EGU2020-7126, updated on 13 Jan 2021
EGU General Assembly 2020
© Author(s) 2021. This work is distributed under
the Creative Commons Attribution 4.0 License.

Extending the Ice Watch system as a citizen science project for the collection of In-Situ sea ice observations

Ole Jakob Hegelund1, Alistair Everett1, Ted Cheeseman2, Penelope Wagner1, Nick Hughes1, Marcin Pierechod1, Ken Southerland2, Philip Robinson2, Jennifer Hutchings3, Åshild Kiærbech1, and Joakim Lillehaug Pedersen1
Ole Jakob Hegelund et al.
  • 1Norwegian Meteorological Institute, Norwegian Ice Service, Tromsø, Norway ( or
  • 2Polar Citizen Science Collective, Leicestershire, United Kingdom (
  • 3COAS, Oregon State University, United States of America, (

The Ice Watch program coordinates routine visual observations of sea-ice including icebergs and meteorological parameters. The development and use of the Arctic Shipborne Sea Ice Standardization Tool (ASSIST) software has enabled the program to collect over 6 800 records from numerous ship voyages and it is complementary to the Antarctic Sea-ice Processes and Climate (ASPeCt) in the Antarctic. These observations will enhance validation and calibration of data from the Copernicus Sentinel satellites and other Earth Observation missions where the lack of routine spatially and temporally coincident data from the Polar Regions hinders the development of automatic classification products. A critical piece of information for operations and research, photographic records of observations, is often missing. As mobile phones are nearly ubiquitous and feature high-quality cameras, capable of recording accurate ancillary timing and positional information we are developing the IceWatchApp to aid users in supplementing observations with a photographic record.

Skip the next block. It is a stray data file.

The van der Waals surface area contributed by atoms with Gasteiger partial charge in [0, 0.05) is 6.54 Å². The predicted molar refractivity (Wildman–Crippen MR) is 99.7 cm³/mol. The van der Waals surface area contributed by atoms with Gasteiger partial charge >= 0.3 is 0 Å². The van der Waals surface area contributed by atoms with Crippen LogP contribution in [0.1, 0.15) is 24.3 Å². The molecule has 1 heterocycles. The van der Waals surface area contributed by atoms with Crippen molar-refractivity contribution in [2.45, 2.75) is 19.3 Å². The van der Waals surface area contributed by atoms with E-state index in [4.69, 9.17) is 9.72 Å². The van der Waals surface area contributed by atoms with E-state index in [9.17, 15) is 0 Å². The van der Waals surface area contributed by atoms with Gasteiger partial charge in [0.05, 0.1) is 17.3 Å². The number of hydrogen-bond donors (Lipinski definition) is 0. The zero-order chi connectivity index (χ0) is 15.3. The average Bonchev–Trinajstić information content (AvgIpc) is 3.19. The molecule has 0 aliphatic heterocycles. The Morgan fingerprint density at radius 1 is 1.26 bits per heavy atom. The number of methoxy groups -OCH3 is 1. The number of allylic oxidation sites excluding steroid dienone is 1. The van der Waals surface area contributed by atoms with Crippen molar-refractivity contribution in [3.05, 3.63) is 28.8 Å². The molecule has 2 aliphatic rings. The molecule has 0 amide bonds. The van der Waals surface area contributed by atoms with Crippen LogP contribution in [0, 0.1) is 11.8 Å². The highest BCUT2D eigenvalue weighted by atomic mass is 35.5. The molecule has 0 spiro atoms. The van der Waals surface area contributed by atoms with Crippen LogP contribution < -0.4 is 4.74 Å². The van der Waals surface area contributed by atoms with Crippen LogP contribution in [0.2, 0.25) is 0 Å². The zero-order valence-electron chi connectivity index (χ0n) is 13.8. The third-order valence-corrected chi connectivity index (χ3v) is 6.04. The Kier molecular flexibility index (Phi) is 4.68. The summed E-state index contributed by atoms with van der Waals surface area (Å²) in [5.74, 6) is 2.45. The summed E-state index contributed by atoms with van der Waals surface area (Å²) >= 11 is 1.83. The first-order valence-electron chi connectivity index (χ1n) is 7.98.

The IceWatchApp has been funded by the Citizen Science Earth Observation Lab (CSEOL) programme of the European Space Agency and the Polar Citizen Science Collective, which has successfully implemented similar observation projects within atmospherics, biology and marine geosciences, is collaborating in its development. The image database will aid the training of machine learning algorithms for automatic sea ice type classification and provide a mechanism for crowd-sourcing identification through an “ask a scientist” feedback feature. The app will also have the capability to provide near real-time satellite and Copernicus services products back to the user, thereby educating them on Earth Observation, and giving them an improved understanding of the surrounding environment.


Keywords: Polar regions, Arctic, Antarctic, data collection, In-Situ measurements, remote sensing, Sea Ice, user engagement, citizen science, Earth Observation.
Abstract: to session 35413


How to cite: Hegelund, O. J., Everett, A., Cheeseman, T., Wagner, P., Hughes, N., Pierechod, M., Southerland, K., Robinson, P., Hutchings, J., Kiærbech, Å., and Lillehaug Pedersen, J.: Extending the Ice Watch system as a citizen science project for the collection of In-Situ sea ice observations, EGU General Assembly 2020, Online, 4–8 May 2020, EGU2020-7126,, 2020


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displays version 1 – uploaded on 24 Apr 2020
  • AC1: Comment on EGU2020-7126, Ole Jakob Hegelund, 24 Apr 2020

    An overview poster is uploaded 24th April, a full presentation would be uploaded next week before the deadline and then incorporated together with the poster.